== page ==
The charges were levied in September 2011 after an Internet Crimes Against Children investigation conducted by the Bradley County Sheriff’s Office.
The 30-year-old Cleveland man was sentenced to prison by U.S. District Court Judge Curtis Collier.
Tyler was charged under indictment in November 2012 with seven counts of child pornography by a parent; 12 counts of distribution of child pornography; and eight counts of receipt of child pornography.
In February 2013, Tyler pleaded guilty to one count of production of child pornography by a parent and one count of distribution of child pornography, according to the U.S. Attorney’s Office for the Eastern District of Tennessee.
“Tyler faced a maximum of 30 years for each count of production of child pornography and a maximum of 20 years for each count of distribution or receipt of child pornography. Judge Collier ordered the maximum sentence for each offense and then ordered the sentences to run partially consecutive to each other to reach the total sentence of 400 months. This sentence is to be followed by 20 years of supervised release,” the attorney’s office said.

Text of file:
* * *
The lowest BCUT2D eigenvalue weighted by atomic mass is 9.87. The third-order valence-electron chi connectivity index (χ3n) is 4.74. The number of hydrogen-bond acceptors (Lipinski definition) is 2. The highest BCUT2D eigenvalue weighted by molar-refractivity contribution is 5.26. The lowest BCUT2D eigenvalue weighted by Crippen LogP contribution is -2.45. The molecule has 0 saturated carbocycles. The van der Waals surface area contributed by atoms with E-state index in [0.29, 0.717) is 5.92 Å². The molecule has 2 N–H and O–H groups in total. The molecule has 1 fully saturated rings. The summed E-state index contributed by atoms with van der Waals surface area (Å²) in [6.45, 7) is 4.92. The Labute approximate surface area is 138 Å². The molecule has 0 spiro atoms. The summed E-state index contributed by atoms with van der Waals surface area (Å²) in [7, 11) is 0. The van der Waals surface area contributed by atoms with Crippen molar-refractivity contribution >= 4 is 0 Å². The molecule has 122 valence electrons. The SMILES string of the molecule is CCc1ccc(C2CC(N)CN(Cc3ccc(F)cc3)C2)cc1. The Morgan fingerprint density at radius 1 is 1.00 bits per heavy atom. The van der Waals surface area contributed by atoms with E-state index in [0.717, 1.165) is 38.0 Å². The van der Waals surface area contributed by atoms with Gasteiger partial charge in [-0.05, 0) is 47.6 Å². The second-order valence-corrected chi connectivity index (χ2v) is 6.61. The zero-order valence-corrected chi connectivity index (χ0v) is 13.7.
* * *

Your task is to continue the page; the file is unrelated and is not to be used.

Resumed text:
According to the Bradley County Internet Crimes Against Children investigator’s original affidavit, he discovered information Tyler was allegedly using a computer to possess and distribute pornographic images of children.
The investigation led detectives to a Holly Brook Circle address, where they spoke with Tyler.
Tyler gave detectives consent to search his residence.
“When law enforcement was walking out of the residence, Mr. Tyler told law enforcement they did not have what they were looking for. Mr. Tyler said that two hard drives containing child pornography were in the trash in the shed behind his house,” according to the affidavit filed with the state court.
The affidavit also noted more than 1,000 images were allegedly found on a hard drive.
Tyler was held at the Bradley County Jail under $400,000 bond prior to the case being transferred to federal authorities.
Agencies involved in the investigation included the Federal Bureau of Investigations, the Violent Crimes Against Children Task Force, the Department of Homeland Security Investigations Division and BCSO’s ICAC Task Force.
Assistant U.S. Attorney Terra L. Bay represented the United States in the case.